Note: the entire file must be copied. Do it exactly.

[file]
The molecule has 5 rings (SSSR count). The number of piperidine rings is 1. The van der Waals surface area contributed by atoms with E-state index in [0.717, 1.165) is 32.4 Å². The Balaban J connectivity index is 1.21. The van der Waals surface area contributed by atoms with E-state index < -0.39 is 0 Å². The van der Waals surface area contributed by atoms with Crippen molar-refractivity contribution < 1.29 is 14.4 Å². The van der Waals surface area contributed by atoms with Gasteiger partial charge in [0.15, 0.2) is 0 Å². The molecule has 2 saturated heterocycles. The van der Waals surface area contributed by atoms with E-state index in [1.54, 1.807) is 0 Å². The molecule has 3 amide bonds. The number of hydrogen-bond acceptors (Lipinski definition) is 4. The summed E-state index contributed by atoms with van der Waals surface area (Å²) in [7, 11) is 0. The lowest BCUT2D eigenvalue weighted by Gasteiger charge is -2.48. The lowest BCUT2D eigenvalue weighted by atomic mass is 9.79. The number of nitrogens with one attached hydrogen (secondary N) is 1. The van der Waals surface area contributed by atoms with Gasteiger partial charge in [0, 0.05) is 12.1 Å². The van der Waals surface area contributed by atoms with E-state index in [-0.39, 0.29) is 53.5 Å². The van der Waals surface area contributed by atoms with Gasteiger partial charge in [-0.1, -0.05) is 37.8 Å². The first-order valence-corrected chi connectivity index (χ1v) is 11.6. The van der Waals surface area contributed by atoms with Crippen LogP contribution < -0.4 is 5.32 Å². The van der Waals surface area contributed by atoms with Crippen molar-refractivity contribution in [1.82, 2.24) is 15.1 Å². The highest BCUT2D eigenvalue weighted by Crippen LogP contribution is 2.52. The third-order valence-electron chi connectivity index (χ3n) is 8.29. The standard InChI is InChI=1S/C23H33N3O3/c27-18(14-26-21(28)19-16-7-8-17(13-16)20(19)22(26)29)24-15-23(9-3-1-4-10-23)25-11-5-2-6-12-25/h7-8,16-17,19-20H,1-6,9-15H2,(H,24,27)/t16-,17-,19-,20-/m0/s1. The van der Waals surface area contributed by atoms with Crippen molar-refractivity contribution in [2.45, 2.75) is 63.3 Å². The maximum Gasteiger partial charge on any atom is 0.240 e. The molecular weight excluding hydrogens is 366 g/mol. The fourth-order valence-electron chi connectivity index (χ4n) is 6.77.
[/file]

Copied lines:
The molecule has 5 rings (SSSR count). The number of piperidine rings is 1. The van der Waals surface area contributed by atoms with E-state index in [0.717, 1.165) is 32.4 Å². The Balaban J connectivity index is 1.21. The van der Waals surface area contributed by atoms with E-state index < -0.39 is 0 Å². The van der Waals surface area contributed by atoms with Crippen molar-refractivity contribution < 1.29 is 14.4 Å². The van der Waals surface area contributed by atoms with Gasteiger partial charge in [0.15, 0.2) is 0 Å². The molecule has 2 saturated heterocycles. The van der Waals surface area contributed by atoms with E-state index in [1.54, 1.807) is 0 Å². The molecule has 3 amide bonds. The number of hydrogen-bond acceptors (Lipinski definition) is 4. The summed E-state index contributed by atoms with van der Waals surface area (Å²) in [7, 11) is 0. The lowest BCUT2D eigenvalue weighted by Gasteiger charge is -2.48. The lowest BCUT2D eigenvalue weighted by atomic mass is 9.79. The number of nitrogens with one attached hydrogen (secondary N) is 1. The van der Waals surface area contributed by atoms with Gasteiger partial charge in [0, 0.05) is 12.1 Å². The van der Waals surface area contributed by atoms with E-state index in [-0.39, 0.29) is 53.5 Å². The van der Waals surface area contributed by atoms with Gasteiger partial charge in [-0.1, -0.05) is 37.8 Å². The first-order valence-corrected chi connectivity index (χ1v) is 11.6. The van der Waals surface area contributed by atoms with Crippen LogP contribution < -0.4 is 5.32 Å². The van der Waals surface area contributed by atoms with Crippen molar-refractivity contribution in [1.82, 2.24) is 15.1 Å². The highest BCUT2D eigenvalue weighted by Crippen LogP contribution is 2.52. The third-order valence-electron chi connectivity index (χ3n) is 8.29. The standard InChI is InChI=1S/C23H33N3O3/c27-18(14-26-21(28)19-16-7-8-17(13-16)20(19)22(26)29)24-15-23(9-3-1-4-10-23)25-11-5-2-6-12-25/h7-8,16-17,19-20H,1-6,9-15H2,(H,24,27)/t16-,17-,19-,20-/m0/s1. The van der Waals surface area contributed by atoms with Crippen molar-refractivity contribution in [2.45, 2.75) is 63.3 Å². The maximum Gasteiger partial charge on any atom is 0.240 e. The molecular weight excluding hydrogens is 366 g/mol. The fourth-order valence-electron chi connectivity index (χ4n) is 6.77.